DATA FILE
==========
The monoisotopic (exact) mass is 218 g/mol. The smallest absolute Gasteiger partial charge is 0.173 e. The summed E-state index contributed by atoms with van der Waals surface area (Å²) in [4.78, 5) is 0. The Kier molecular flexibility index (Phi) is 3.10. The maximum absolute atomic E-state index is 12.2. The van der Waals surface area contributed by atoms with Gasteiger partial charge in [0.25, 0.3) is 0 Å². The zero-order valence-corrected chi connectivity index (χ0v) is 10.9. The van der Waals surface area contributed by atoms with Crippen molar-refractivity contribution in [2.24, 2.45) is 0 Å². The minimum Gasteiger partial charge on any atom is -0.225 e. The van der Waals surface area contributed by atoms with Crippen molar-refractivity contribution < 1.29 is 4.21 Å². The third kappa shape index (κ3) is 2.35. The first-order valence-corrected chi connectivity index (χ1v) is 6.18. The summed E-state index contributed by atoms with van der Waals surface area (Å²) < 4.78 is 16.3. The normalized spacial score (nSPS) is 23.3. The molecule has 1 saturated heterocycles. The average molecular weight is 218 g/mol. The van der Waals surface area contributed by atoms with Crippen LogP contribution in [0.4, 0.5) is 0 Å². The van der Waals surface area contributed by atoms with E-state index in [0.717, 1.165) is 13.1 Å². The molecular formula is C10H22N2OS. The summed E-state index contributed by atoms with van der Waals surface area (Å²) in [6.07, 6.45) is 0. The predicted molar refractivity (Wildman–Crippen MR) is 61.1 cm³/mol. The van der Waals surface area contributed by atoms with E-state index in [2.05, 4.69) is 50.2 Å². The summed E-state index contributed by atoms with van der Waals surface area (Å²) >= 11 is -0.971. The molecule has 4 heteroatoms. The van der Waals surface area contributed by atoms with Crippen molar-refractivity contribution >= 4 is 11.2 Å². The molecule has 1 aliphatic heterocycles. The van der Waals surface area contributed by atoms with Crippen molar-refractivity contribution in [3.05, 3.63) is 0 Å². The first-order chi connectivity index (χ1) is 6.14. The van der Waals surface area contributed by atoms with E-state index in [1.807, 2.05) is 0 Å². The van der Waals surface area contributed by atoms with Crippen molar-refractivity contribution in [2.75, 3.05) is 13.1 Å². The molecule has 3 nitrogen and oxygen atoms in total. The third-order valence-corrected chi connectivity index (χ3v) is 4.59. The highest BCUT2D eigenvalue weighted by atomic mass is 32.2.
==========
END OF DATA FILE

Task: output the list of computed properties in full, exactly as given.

The monoisotopic (exact) mass is 218 g/mol. The smallest absolute Gasteiger partial charge is 0.173 e. The summed E-state index contributed by atoms with van der Waals surface area (Å²) in [4.78, 5) is 0. The Kier molecular flexibility index (Phi) is 3.10. The maximum absolute atomic E-state index is 12.2. The van der Waals surface area contributed by atoms with Gasteiger partial charge in [0.25, 0.3) is 0 Å². The zero-order valence-corrected chi connectivity index (χ0v) is 10.9. The van der Waals surface area contributed by atoms with Crippen molar-refractivity contribution in [2.24, 2.45) is 0 Å². The minimum Gasteiger partial charge on any atom is -0.225 e. The van der Waals surface area contributed by atoms with Crippen molar-refractivity contribution < 1.29 is 4.21 Å². The third kappa shape index (κ3) is 2.35. The first-order valence-corrected chi connectivity index (χ1v) is 6.18. The summed E-state index contributed by atoms with van der Waals surface area (Å²) < 4.78 is 16.3. The normalized spacial score (nSPS) is 23.3. The molecule has 1 saturated heterocycles. The average molecular weight is 218 g/mol. The van der Waals surface area contributed by atoms with Crippen LogP contribution in [0.4, 0.5) is 0 Å². The van der Waals surface area contributed by atoms with E-state index in [0.717, 1.165) is 13.1 Å². The molecular formula is C10H22N2OS. The summed E-state index contributed by atoms with van der Waals surface area (Å²) in [6.07, 6.45) is 0. The predicted molar refractivity (Wildman–Crippen MR) is 61.1 cm³/mol. The van der Waals surface area contributed by atoms with E-state index in [2.05, 4.69) is 50.2 Å². The summed E-state index contributed by atoms with van der Waals surface area (Å²) >= 11 is -0.971. The molecule has 4 heteroatoms. The van der Waals surface area contributed by atoms with Crippen molar-refractivity contribution >= 4 is 11.2 Å². The molecule has 1 aliphatic heterocycles. The van der Waals surface area contributed by atoms with Crippen molar-refractivity contribution in [3.05, 3.63) is 0 Å². The first-order chi connectivity index (χ1) is 6.14. The van der Waals surface area contributed by atoms with E-state index in [1.807, 2.05) is 0 Å². The van der Waals surface area contributed by atoms with Crippen molar-refractivity contribution in [2.75, 3.05) is 13.1 Å². The molecule has 3 nitrogen and oxygen atoms in total. The third-order valence-corrected chi connectivity index (χ3v) is 4.59. The highest BCUT2D eigenvalue weighted by atomic mass is 32.2.